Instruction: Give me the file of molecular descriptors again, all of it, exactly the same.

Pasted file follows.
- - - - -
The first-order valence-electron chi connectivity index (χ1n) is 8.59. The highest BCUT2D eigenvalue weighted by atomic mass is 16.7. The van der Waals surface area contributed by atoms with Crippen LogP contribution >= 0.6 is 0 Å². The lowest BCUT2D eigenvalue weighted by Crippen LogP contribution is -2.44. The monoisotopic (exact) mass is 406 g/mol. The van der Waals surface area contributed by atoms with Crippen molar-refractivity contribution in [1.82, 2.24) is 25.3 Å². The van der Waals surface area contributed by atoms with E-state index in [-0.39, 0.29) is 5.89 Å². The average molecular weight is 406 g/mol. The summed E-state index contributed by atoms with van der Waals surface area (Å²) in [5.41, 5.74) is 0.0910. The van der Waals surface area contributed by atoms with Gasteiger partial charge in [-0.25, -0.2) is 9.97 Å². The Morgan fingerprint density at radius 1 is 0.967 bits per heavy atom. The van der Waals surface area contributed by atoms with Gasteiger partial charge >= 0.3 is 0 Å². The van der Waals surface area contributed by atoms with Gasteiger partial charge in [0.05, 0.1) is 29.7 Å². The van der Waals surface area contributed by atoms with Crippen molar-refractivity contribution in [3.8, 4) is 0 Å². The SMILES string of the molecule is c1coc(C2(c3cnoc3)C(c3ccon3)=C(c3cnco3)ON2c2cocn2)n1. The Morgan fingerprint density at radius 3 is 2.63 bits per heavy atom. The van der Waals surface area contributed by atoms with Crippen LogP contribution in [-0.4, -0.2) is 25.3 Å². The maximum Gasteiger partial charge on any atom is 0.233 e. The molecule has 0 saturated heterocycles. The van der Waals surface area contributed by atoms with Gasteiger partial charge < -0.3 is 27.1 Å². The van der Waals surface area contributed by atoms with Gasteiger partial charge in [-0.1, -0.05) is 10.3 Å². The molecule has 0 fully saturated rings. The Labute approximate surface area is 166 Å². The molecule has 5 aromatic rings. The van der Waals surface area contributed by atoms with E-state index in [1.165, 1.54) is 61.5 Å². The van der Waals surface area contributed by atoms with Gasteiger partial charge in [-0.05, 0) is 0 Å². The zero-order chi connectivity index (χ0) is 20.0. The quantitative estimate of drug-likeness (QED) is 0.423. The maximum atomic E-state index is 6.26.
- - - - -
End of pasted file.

The first-order valence-electron chi connectivity index (χ1n) is 8.59. The highest BCUT2D eigenvalue weighted by atomic mass is 16.7. The van der Waals surface area contributed by atoms with Crippen LogP contribution >= 0.6 is 0 Å². The lowest BCUT2D eigenvalue weighted by Crippen LogP contribution is -2.44. The monoisotopic (exact) mass is 406 g/mol. The van der Waals surface area contributed by atoms with Crippen molar-refractivity contribution in [1.82, 2.24) is 25.3 Å². The van der Waals surface area contributed by atoms with E-state index in [-0.39, 0.29) is 5.89 Å². The average molecular weight is 406 g/mol. The summed E-state index contributed by atoms with van der Waals surface area (Å²) in [5.41, 5.74) is 0.0910. The van der Waals surface area contributed by atoms with Gasteiger partial charge in [-0.25, -0.2) is 9.97 Å². The Morgan fingerprint density at radius 1 is 0.967 bits per heavy atom. The van der Waals surface area contributed by atoms with Gasteiger partial charge >= 0.3 is 0 Å². The van der Waals surface area contributed by atoms with Gasteiger partial charge in [0.05, 0.1) is 29.7 Å². The van der Waals surface area contributed by atoms with Crippen molar-refractivity contribution in [3.8, 4) is 0 Å². The SMILES string of the molecule is c1coc(C2(c3cnoc3)C(c3ccon3)=C(c3cnco3)ON2c2cocn2)n1. The Morgan fingerprint density at radius 3 is 2.63 bits per heavy atom. The van der Waals surface area contributed by atoms with Crippen LogP contribution in [-0.4, -0.2) is 25.3 Å². The maximum Gasteiger partial charge on any atom is 0.233 e. The molecule has 0 saturated heterocycles. The van der Waals surface area contributed by atoms with Gasteiger partial charge < -0.3 is 27.1 Å². The van der Waals surface area contributed by atoms with Gasteiger partial charge in [-0.1, -0.05) is 10.3 Å². The molecule has 0 fully saturated rings. The Labute approximate surface area is 166 Å². The molecule has 5 aromatic rings. The van der Waals surface area contributed by atoms with E-state index in [1.165, 1.54) is 61.5 Å². The van der Waals surface area contributed by atoms with Gasteiger partial charge in [-0.05, 0) is 0 Å². The zero-order chi connectivity index (χ0) is 20.0. The quantitative estimate of drug-likeness (QED) is 0.423. The maximum atomic E-state index is 6.26.